Ethical Surrealism

An antic cartoon by Tom Gauld in the latest New Scientist magazine. combining surrealist images with a famous ethical dilemma from the philosophical literature:


From Wikipedia, about the ethical dilemma:

The trolley problem is a series of thought experiments in ethics and psychology, involving stylized ethical dilemmas of whether to sacrifice one person to save a larger number. Opinions on the ethics of each scenario turn out to be sensitive to details of the story that may seem immaterial to the abstract dilemma. The question of formulating a general principle that can account for the differing moral intuitions in the different variants of the story was dubbed the “trolley problem” in a 1976 philosophy paper by Judith Jarvis Thomson.

The most basic version of the dilemma, known as “Bystander at the Switch” or “Switch”, goes thus:

There is a runaway trolley barrelling down the railway tracks. Ahead, on the tracks, there are five people tied up and unable to move. The trolley is headed straight for them. You are standing some distance off in the train yard, next to a lever. If you pull this lever, the trolley will switch to a different set of tracks. However, you notice that there is one person on the side track. You have two options:

1. Do nothing and allow the trolley to kill the five people on the main track.

2. Pull the lever, diverting the trolley onto the side track where it will kill one person.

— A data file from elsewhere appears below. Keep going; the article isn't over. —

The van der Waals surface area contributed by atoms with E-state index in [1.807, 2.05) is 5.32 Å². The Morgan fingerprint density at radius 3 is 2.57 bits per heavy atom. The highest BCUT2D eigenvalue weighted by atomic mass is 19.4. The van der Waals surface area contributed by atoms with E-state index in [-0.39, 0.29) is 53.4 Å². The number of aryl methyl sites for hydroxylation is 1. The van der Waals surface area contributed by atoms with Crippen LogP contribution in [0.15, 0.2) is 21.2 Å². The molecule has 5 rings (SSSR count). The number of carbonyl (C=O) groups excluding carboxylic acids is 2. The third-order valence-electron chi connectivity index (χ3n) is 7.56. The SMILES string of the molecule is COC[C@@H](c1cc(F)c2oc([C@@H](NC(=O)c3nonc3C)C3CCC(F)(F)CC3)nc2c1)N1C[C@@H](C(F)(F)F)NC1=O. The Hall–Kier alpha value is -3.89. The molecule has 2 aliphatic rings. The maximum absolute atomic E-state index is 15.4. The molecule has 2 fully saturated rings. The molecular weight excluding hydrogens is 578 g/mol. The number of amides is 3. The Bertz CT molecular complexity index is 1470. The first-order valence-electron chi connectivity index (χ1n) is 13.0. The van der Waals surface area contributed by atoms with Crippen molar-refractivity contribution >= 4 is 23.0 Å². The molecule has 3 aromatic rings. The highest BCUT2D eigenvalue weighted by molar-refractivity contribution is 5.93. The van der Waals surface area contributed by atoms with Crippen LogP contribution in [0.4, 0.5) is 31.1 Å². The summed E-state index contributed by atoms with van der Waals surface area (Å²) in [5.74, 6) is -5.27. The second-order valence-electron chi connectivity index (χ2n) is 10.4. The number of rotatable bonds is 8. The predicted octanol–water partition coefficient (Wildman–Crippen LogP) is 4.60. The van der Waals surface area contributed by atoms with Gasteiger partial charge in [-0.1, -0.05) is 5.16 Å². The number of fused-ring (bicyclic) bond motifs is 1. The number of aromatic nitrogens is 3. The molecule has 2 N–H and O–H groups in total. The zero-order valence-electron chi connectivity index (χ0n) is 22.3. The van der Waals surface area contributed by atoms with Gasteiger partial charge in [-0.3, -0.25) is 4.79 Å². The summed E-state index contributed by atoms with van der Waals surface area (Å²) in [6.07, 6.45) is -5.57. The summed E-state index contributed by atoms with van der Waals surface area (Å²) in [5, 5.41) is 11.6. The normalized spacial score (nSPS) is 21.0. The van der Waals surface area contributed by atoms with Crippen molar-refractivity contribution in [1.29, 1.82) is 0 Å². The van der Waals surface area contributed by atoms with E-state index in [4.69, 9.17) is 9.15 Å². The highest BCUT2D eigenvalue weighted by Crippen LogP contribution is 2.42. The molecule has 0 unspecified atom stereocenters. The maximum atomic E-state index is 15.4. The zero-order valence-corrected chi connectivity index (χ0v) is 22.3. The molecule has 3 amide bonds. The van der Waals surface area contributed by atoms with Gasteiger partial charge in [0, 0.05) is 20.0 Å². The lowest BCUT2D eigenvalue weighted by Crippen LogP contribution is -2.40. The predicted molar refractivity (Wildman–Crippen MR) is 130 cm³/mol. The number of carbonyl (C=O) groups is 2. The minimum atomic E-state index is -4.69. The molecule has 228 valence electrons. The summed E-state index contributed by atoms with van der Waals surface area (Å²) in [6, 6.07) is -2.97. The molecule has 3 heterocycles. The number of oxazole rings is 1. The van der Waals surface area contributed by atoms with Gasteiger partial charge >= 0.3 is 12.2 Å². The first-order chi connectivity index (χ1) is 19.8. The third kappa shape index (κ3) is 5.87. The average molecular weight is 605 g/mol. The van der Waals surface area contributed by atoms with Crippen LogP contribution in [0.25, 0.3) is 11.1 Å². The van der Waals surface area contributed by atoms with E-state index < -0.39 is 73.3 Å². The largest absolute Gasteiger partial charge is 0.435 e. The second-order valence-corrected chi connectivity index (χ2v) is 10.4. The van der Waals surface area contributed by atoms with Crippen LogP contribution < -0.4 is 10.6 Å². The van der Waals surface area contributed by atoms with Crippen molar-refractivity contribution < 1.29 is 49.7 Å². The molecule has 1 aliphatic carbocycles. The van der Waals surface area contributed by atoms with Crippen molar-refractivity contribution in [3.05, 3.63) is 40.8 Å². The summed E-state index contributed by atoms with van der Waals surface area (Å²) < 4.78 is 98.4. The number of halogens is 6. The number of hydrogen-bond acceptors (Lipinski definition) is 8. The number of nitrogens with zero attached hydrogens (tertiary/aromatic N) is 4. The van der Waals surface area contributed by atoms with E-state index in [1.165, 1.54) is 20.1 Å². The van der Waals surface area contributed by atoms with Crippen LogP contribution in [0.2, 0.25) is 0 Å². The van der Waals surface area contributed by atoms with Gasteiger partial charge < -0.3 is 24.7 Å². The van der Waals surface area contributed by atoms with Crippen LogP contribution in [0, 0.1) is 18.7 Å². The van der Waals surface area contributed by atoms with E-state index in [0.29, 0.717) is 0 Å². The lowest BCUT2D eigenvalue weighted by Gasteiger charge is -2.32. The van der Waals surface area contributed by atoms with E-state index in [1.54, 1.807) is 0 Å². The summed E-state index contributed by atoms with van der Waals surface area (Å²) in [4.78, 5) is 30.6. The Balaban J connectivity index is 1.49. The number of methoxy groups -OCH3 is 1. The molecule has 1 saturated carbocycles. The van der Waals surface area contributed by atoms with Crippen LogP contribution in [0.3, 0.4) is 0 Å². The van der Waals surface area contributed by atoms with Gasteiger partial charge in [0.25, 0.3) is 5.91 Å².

Which is the more ethical option? Or, more simply: What is the right thing to do?

Philippa Foot introduced this genre of decision problems in 1967 as part of an analysis of debates on abortion and the doctrine of double effect. Philosophers Judith Thomson, Frances Kamm, and Peter Unger have also analysed the dilemma extensively. Thomson’s 1976 article initiated the literature on the trolley problem as a subject in its own right. Characteristic of this literature are colorful and increasingly absurd alternative scenarios in which the sacrificed man is instead pushed onto the tracks as a weight to stop the trolley, has his organs harvested to save transplant patients, or is killed in more indirect ways that complicate the chain of causation and responsibility.

… The trolley problem forms the major plot premise of an episode from [the American tv show] The Good Place … It is later referenced and solved in the second season within the context of the universe of the show by Michael (Ted Danson), who states that self-sacrifice is the only solution.

From the show: the character Chidi Anagonye (played by William Jackson Harper) giving a lecture on the trolley problem:

(#2) Note the credit to UCLA philosophy professor Pamela Hieronymi on the blackboard; the show was a fantasy comedy, but it took its philosophy seriously

On this blog, about the show and about another one of its topics: my 10/11/18 posting “Contractualism, the sitcom!” (see  recent work by the Harvard philosopher T.M. Scanlon, especially in his book What We Owe to Each Other).

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